St. Sebastian, oil and chalk on canvas, signed and dated '61 upper left, framed, 71 x 53.5cm (27 15/16 x 21 1/16in).
Provenance: Private UK Collection.
St. Sebastian belongs to a series of iconic paintings that the artist made while living in London in which he obsessively depicted a particular kind of male head and torso, painted in a starkly frontal manner with expressive lines and hatched features. The constant revisiting of these distorted heads may derive from Souza's own torment surrounding his forever marred face, a result of having contracted small pox as a child. However the abrasive frontality of these heads bears strong similarities to the Byzantine icon, images of which Souza would likely have been exposed to while growing up in a staunchly Catholic home in Goa. The connection to religious iconography is expressly stated here through the title 'Saint Sebastian'.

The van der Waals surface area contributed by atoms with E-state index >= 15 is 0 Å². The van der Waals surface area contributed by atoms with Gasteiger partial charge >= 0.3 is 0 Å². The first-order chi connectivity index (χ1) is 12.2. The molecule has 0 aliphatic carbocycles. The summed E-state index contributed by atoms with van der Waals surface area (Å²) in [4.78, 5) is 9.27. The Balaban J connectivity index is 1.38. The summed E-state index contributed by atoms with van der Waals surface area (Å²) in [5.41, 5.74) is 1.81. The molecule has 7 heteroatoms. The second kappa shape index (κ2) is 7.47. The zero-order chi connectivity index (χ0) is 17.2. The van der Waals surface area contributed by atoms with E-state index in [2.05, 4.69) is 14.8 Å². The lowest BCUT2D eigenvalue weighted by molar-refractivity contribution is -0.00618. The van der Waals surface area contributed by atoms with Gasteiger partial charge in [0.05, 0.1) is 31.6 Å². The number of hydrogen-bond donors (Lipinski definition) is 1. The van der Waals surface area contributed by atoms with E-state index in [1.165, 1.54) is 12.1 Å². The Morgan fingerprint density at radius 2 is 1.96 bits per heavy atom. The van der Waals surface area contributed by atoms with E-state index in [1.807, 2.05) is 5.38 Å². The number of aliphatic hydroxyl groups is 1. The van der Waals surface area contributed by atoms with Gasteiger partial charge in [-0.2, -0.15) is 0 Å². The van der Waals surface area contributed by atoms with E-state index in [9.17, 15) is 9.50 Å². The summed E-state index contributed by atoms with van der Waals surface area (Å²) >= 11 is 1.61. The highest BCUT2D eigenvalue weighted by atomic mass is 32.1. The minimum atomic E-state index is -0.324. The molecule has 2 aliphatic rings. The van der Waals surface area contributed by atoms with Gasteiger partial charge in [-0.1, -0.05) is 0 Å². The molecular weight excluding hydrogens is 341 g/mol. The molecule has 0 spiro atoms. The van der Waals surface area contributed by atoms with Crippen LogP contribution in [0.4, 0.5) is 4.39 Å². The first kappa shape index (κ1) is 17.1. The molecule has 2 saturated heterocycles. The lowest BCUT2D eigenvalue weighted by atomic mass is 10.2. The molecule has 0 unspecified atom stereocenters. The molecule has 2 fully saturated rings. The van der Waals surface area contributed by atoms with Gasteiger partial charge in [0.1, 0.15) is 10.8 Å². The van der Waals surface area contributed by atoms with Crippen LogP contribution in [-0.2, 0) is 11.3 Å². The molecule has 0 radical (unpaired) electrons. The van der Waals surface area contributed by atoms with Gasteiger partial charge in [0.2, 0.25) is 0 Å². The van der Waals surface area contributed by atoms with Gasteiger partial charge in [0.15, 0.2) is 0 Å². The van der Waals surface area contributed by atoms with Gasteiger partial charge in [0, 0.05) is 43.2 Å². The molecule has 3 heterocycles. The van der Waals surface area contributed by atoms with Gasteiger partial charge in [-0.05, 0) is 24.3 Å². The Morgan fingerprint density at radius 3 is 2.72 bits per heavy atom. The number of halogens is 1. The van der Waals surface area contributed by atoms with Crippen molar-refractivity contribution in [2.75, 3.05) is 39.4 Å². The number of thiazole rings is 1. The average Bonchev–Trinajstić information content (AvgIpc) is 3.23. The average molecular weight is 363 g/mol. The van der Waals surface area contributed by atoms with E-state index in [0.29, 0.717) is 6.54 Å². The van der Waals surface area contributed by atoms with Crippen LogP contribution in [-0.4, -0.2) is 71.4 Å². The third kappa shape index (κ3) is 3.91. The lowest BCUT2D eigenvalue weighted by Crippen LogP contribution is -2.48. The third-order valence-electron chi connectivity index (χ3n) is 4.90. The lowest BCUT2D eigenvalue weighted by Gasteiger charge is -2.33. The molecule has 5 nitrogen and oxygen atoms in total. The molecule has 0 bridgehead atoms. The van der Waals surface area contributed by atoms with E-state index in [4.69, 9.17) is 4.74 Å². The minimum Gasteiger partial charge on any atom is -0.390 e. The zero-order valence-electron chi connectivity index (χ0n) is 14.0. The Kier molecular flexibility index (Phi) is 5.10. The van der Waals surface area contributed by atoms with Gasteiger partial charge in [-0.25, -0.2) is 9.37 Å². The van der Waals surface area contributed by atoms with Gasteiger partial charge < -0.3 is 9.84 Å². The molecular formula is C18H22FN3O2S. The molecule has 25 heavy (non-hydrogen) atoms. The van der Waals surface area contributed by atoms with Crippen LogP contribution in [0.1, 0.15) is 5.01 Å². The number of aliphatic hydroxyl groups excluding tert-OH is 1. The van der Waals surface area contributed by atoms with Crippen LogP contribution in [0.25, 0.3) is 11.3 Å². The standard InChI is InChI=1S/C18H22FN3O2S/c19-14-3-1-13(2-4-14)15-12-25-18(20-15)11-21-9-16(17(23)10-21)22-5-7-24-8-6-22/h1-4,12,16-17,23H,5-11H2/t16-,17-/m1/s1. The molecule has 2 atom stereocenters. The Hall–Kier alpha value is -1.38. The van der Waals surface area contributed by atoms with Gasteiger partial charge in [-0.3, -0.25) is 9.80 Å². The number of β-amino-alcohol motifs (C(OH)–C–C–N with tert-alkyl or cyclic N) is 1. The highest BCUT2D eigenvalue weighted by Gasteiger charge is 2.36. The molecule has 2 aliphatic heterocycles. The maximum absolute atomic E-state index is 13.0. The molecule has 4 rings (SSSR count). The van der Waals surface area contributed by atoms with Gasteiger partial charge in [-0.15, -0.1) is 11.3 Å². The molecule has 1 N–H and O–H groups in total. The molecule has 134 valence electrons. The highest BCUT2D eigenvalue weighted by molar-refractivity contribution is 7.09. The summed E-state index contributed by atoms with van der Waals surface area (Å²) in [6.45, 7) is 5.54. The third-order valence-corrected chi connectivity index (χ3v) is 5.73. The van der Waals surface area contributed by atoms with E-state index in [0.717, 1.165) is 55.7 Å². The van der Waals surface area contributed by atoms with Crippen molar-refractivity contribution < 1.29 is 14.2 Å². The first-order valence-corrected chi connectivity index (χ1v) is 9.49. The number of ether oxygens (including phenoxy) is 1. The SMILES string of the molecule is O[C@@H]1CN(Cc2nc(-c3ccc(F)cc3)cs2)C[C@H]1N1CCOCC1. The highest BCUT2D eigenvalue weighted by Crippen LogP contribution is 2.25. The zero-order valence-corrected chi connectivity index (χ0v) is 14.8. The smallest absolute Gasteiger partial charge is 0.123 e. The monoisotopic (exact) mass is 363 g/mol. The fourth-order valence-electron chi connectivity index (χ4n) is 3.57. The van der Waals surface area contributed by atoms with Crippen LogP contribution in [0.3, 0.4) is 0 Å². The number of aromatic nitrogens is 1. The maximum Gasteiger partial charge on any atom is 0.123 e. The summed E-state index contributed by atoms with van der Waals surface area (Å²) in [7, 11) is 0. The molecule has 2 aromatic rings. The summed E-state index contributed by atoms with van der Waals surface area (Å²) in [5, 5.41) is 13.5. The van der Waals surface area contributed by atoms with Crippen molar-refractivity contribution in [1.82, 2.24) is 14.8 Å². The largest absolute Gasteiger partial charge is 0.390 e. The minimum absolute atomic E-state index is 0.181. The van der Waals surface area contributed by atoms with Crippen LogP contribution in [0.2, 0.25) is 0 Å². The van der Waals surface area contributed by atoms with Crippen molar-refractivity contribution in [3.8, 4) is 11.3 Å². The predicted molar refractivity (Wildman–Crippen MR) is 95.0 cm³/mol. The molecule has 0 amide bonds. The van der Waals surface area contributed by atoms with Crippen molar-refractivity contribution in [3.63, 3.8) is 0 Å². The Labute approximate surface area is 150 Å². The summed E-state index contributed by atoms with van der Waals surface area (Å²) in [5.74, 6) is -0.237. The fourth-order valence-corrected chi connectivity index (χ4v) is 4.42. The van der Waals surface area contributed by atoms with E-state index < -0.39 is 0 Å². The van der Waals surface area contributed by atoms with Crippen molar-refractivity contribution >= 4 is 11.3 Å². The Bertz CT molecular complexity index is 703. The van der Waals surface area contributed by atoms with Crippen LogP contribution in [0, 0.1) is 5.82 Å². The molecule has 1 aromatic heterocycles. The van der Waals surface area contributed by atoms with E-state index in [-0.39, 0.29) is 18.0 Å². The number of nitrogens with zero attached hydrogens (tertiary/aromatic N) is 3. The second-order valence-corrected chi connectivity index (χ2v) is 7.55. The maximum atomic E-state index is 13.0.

St. Sebastian appears in Souza's work on multiple occasions both explicitly and intrinsically through the inclusion of his trademark arrows. The idea of martyrdom enticed Souza as an embodiment of a highly complex sensation oscillating between deep suffering and ecstasy. Here however, he seems to subvert the typically reverent representations of Sebastian found in Renaissance depictions of the Saint through his manner of portraying him with crooked features, bulging eyes and exposed teeth, bringing the work closer to the reality of earthly suffering.
The use of oil and chalk on canvas to create his signature head using minimal while abrupt and vigorous lines is seen again in Man in Tunic painted by Souza during the same year and pictured in the exhibition catalogue for Grosvenor Gallery's 2005 solo show of the artist's work.